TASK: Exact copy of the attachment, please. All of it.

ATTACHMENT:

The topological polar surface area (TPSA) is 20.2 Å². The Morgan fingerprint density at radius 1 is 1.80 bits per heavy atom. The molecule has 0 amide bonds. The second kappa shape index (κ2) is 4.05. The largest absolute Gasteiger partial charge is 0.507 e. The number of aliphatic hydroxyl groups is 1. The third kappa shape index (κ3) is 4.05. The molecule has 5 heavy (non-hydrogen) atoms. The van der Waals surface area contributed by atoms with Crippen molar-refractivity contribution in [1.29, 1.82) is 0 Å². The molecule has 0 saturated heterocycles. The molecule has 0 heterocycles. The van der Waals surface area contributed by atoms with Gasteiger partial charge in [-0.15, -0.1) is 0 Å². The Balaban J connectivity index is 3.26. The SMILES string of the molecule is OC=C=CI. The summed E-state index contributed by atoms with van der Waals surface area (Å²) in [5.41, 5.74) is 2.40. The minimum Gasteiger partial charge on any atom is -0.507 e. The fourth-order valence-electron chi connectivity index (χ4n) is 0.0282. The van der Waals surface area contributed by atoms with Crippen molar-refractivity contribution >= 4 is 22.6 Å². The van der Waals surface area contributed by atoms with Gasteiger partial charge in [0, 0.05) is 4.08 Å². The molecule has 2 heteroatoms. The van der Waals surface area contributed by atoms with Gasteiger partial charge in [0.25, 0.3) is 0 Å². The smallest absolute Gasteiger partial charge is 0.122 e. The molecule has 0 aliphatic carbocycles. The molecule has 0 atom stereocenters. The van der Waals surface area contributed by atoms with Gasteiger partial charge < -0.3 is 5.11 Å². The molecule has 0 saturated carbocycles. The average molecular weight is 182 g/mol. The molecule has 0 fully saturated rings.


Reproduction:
The topological polar surface area (TPSA) is 20.2 Å². The Morgan fingerprint density at radius 1 is 1.80 bits per heavy atom. The molecule has 0 amide bonds. The second kappa shape index (κ2) is 4.05. The largest absolute Gasteiger partial charge is 0.507 e. The number of aliphatic hydroxyl groups is 1. The third kappa shape index (κ3) is 4.05. The molecule has 5 heavy (non-hydrogen) atoms. The van der Waals surface area contributed by atoms with Crippen molar-refractivity contribution in [1.29, 1.82) is 0 Å². The molecule has 0 saturated heterocycles. The molecule has 0 heterocycles. The van der Waals surface area contributed by atoms with Gasteiger partial charge in [-0.15, -0.1) is 0 Å². The Balaban J connectivity index is 3.26. The SMILES string of the molecule is OC=C=CI. The summed E-state index contributed by atoms with van der Waals surface area (Å²) in [5.41, 5.74) is 2.40. The minimum Gasteiger partial charge on any atom is -0.507 e. The fourth-order valence-electron chi connectivity index (χ4n) is 0.0282. The van der Waals surface area contributed by atoms with Crippen molar-refractivity contribution >= 4 is 22.6 Å². The van der Waals surface area contributed by atoms with Gasteiger partial charge in [0, 0.05) is 4.08 Å². The molecule has 2 heteroatoms. The van der Waals surface area contributed by atoms with Gasteiger partial charge in [0.25, 0.3) is 0 Å². The smallest absolute Gasteiger partial charge is 0.122 e. The molecule has 0 aliphatic carbocycles. The molecule has 0 atom stereocenters. The van der Waals surface area contributed by atoms with Gasteiger partial charge < -0.3 is 5.11 Å². The molecule has 0 saturated carbocycles. The average molecular weight is 182 g/mol. The molecule has 0 fully saturated rings.